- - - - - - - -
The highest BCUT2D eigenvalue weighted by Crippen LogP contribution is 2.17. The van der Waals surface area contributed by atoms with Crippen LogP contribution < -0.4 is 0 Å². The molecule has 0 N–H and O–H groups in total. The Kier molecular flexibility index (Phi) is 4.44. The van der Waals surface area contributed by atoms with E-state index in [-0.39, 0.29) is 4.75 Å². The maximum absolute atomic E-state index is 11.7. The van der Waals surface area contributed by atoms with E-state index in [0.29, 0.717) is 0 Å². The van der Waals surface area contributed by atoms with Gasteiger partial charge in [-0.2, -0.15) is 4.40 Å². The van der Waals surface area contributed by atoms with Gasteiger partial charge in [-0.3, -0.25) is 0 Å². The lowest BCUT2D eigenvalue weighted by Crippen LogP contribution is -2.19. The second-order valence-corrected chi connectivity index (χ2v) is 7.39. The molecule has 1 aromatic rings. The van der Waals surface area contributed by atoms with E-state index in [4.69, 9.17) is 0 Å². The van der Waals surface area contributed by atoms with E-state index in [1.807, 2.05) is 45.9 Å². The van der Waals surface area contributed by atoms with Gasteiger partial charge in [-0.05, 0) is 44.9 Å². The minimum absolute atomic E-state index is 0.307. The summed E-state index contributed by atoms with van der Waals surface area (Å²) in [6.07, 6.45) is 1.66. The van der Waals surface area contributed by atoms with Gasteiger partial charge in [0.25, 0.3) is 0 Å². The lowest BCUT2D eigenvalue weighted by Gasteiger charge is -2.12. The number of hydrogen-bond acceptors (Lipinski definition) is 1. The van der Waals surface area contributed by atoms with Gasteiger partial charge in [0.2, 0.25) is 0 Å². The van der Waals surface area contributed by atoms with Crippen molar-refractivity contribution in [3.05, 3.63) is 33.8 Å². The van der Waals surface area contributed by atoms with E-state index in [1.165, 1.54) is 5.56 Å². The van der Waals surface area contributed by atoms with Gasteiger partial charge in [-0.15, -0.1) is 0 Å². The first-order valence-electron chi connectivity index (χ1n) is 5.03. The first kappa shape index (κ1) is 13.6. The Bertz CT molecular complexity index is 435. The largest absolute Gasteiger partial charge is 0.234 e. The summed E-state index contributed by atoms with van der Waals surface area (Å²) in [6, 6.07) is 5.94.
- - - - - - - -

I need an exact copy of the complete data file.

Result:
The highest BCUT2D eigenvalue weighted by Crippen LogP contribution is 2.17. The van der Waals surface area contributed by atoms with Crippen LogP contribution < -0.4 is 0 Å². The molecule has 0 N–H and O–H groups in total. The Kier molecular flexibility index (Phi) is 4.44. The van der Waals surface area contributed by atoms with E-state index in [-0.39, 0.29) is 4.75 Å². The maximum absolute atomic E-state index is 11.7. The van der Waals surface area contributed by atoms with E-state index in [0.29, 0.717) is 0 Å². The van der Waals surface area contributed by atoms with Gasteiger partial charge in [-0.2, -0.15) is 4.40 Å². The van der Waals surface area contributed by atoms with Gasteiger partial charge in [-0.3, -0.25) is 0 Å². The lowest BCUT2D eigenvalue weighted by Crippen LogP contribution is -2.19. The second-order valence-corrected chi connectivity index (χ2v) is 7.39. The molecule has 1 aromatic rings. The van der Waals surface area contributed by atoms with E-state index in [4.69, 9.17) is 0 Å². The van der Waals surface area contributed by atoms with E-state index in [1.807, 2.05) is 45.9 Å². The van der Waals surface area contributed by atoms with Gasteiger partial charge in [-0.05, 0) is 44.9 Å². The minimum absolute atomic E-state index is 0.307. The summed E-state index contributed by atoms with van der Waals surface area (Å²) in [6.07, 6.45) is 1.66. The van der Waals surface area contributed by atoms with Gasteiger partial charge in [0.25, 0.3) is 0 Å². The lowest BCUT2D eigenvalue weighted by Gasteiger charge is -2.12. The number of hydrogen-bond acceptors (Lipinski definition) is 1. The van der Waals surface area contributed by atoms with Gasteiger partial charge in [0.2, 0.25) is 0 Å². The van der Waals surface area contributed by atoms with Crippen molar-refractivity contribution in [3.05, 3.63) is 33.8 Å². The van der Waals surface area contributed by atoms with E-state index in [1.165, 1.54) is 5.56 Å². The van der Waals surface area contributed by atoms with Gasteiger partial charge in [-0.15, -0.1) is 0 Å². The first-order valence-electron chi connectivity index (χ1n) is 5.03. The first kappa shape index (κ1) is 13.6. The Bertz CT molecular complexity index is 435. The largest absolute Gasteiger partial charge is 0.234 e. The summed E-state index contributed by atoms with van der Waals surface area (Å²) in [6, 6.07) is 5.94.